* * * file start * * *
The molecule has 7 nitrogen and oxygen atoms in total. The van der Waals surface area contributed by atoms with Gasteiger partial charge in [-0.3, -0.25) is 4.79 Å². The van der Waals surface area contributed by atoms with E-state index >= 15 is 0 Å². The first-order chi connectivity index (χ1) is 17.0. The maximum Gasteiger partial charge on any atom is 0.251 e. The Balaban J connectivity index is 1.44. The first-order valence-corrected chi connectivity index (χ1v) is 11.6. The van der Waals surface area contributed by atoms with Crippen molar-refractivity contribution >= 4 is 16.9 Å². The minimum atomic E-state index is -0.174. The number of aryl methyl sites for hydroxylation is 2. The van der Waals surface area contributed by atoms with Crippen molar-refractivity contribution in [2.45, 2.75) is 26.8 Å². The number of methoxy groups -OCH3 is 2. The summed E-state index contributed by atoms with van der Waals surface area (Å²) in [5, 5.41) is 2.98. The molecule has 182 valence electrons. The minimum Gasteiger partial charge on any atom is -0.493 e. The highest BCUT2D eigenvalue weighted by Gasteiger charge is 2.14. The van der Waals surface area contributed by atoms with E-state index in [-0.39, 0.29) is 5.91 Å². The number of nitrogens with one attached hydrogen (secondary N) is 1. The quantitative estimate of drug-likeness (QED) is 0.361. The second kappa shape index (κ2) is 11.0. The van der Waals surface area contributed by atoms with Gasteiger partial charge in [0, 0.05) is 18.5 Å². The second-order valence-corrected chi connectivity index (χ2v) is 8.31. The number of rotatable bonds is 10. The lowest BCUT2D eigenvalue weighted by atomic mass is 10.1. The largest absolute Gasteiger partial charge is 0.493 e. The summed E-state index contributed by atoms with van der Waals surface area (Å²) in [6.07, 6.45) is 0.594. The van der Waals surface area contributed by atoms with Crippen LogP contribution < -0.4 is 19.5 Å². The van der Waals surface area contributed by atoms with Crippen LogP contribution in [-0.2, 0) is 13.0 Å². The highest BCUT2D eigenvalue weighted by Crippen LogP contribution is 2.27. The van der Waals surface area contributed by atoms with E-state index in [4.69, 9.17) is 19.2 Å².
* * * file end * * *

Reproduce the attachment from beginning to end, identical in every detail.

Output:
The molecule has 7 nitrogen and oxygen atoms in total. The van der Waals surface area contributed by atoms with Gasteiger partial charge in [-0.3, -0.25) is 4.79 Å². The van der Waals surface area contributed by atoms with E-state index >= 15 is 0 Å². The first-order chi connectivity index (χ1) is 17.0. The maximum Gasteiger partial charge on any atom is 0.251 e. The Balaban J connectivity index is 1.44. The first-order valence-corrected chi connectivity index (χ1v) is 11.6. The van der Waals surface area contributed by atoms with Crippen molar-refractivity contribution >= 4 is 16.9 Å². The minimum atomic E-state index is -0.174. The number of aryl methyl sites for hydroxylation is 2. The van der Waals surface area contributed by atoms with Crippen molar-refractivity contribution in [2.45, 2.75) is 26.8 Å². The number of methoxy groups -OCH3 is 2. The summed E-state index contributed by atoms with van der Waals surface area (Å²) in [5, 5.41) is 2.98. The molecule has 182 valence electrons. The minimum Gasteiger partial charge on any atom is -0.493 e. The highest BCUT2D eigenvalue weighted by Gasteiger charge is 2.14. The van der Waals surface area contributed by atoms with E-state index in [-0.39, 0.29) is 5.91 Å². The number of nitrogens with one attached hydrogen (secondary N) is 1. The quantitative estimate of drug-likeness (QED) is 0.361. The second kappa shape index (κ2) is 11.0. The van der Waals surface area contributed by atoms with Gasteiger partial charge in [0, 0.05) is 18.5 Å². The second-order valence-corrected chi connectivity index (χ2v) is 8.31. The number of rotatable bonds is 10. The lowest BCUT2D eigenvalue weighted by atomic mass is 10.1. The largest absolute Gasteiger partial charge is 0.493 e. The summed E-state index contributed by atoms with van der Waals surface area (Å²) in [6.07, 6.45) is 0.594. The van der Waals surface area contributed by atoms with Crippen LogP contribution < -0.4 is 19.5 Å². The van der Waals surface area contributed by atoms with Crippen LogP contribution in [-0.2, 0) is 13.0 Å². The highest BCUT2D eigenvalue weighted by Crippen LogP contribution is 2.27. The van der Waals surface area contributed by atoms with E-state index in [4.69, 9.17) is 19.2 Å².